As is now not such uncommon practice in the Darwin Animal Doctors clinic, two young girls walked in, one as young as three, cat in hand, asking to see a vet. As the girls presented the cat to the veterinarians, it was clear that he was in a bad state. Little Rodriguito had suffered a dog bite to the face, resulting in extensive damage to the eye. Still covered in dried blood, the attack was clearly not fresh.
Rodriguito was quickly put under anesthesia, for further examination. The right eye was badly damaged; punctured, swollen and infected, but the veterinarians wanted to give Rodriguito every chance possible to save his eye. The issue, however, was that the treatment to potentially save the eye was rigorous, and would involve consistent, around the clock attention. Considering the age of the two young girls who brought Rodriguito in, the team knew that it was virtually impossible to ask them to adhere to such a schedule. Due to little space and resources, normally animals can also not be kept in the clinic. The team were faced with a dilemma.
Then, like a child begging to get a cat for Christmas, one of the volunteers piped up “Please, please, can’t we just keep him here? I promise I will take care of him! You won’t even know he is here!”And like the not-so-reluctant parents, the rest of the team agreed.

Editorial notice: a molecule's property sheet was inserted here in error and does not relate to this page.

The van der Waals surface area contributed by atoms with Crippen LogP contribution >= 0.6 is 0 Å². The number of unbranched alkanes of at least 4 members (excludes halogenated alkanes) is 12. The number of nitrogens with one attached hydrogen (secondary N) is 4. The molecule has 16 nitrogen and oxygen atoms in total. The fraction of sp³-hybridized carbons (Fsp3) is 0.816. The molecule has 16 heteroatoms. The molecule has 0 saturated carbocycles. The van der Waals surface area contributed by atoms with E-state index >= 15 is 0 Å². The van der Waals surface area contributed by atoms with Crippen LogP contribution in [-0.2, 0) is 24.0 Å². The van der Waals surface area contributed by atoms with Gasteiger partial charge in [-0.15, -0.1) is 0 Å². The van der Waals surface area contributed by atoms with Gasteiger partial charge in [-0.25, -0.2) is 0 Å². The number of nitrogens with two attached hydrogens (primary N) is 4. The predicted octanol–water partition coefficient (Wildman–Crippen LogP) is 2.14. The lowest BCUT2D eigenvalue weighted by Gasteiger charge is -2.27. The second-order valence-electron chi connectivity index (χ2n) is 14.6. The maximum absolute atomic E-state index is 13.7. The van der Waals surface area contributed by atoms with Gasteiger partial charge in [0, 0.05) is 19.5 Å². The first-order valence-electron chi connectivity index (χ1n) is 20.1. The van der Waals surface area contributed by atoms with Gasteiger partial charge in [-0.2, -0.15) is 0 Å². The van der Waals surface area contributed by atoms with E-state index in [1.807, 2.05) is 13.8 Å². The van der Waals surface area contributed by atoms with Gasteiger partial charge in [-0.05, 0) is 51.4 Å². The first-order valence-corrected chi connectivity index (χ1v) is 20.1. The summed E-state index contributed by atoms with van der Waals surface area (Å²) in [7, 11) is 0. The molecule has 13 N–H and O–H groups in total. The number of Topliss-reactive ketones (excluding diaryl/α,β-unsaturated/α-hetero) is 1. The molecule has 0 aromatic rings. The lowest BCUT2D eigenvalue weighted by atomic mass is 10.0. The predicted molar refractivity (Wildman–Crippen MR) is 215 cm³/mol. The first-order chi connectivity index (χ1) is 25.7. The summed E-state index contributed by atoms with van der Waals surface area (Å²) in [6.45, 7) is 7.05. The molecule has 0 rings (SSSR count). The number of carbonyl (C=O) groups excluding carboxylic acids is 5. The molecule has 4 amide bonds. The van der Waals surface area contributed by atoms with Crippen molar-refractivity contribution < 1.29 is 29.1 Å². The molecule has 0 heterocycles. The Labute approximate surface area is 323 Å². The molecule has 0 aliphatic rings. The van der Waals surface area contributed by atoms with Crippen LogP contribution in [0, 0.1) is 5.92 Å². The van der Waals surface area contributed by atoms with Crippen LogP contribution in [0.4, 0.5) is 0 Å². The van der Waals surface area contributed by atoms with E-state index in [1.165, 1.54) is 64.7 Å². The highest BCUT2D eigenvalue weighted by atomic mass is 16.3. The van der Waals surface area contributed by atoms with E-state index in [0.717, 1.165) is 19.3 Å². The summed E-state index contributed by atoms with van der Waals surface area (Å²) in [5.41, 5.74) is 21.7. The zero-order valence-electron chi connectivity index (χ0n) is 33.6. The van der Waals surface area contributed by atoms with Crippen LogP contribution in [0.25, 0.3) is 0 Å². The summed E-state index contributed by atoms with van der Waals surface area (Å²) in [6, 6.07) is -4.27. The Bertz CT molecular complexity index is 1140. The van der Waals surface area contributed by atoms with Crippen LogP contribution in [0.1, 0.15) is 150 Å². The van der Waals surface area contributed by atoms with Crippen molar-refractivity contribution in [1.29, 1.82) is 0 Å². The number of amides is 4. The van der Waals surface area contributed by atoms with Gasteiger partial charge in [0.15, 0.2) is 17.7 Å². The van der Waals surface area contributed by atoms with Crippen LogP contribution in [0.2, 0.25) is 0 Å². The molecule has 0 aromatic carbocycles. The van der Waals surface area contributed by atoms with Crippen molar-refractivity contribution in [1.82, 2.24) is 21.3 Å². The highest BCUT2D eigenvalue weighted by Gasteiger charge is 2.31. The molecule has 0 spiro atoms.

And so it began. For 10 days, the team dedicated around the clock attention to little Rodriguito. This included 24 hour intravenous medication, and a demanding schedule of eye drops, followed by an eye lubricant every four hours. The volunteers’ hard work was repayed with nothing but the sweet appreciation of a cat who was otherwise helpless. But for them, this was enough. Over the days, Rodriguito’s affectionate personality grew on the team, and the veterinarians showed the lucky cat every bit of love and attention that he could possibly take in.
Despite showing signs of improvement along the way, unfortunately, after 11 more days, now a total of 21 days of working around the clock, the eye had not shown sufficient improvement to validate not removing it. The owner was consulted and the surgery was set for the next day. The next morning, the team set to and conducted what is called an “enucleation” surgery, or a surgery to remove the eyeball. The surgery was a great success, and Rodriguito made a rapid recovery.
Although the team had grown so fond of Rodriguito and had shown him such continuing commitment and care, the day then came for him to go home. The veterinarians handed the happy, healthy now one-eyed cat back to the arms of the little girl who was so very delighted to have him back.
A bitter-sweet day for the team, one of the volunteers expressed it perfectly; “This is what being a veterinarian is all about; though our time with our patients may be short, we can do such good!” Thank you to the team of volunteers at the Darwin Animal Doctors clinic who consistently demonstrate true compassion and dedication, no matter how much is asked of them.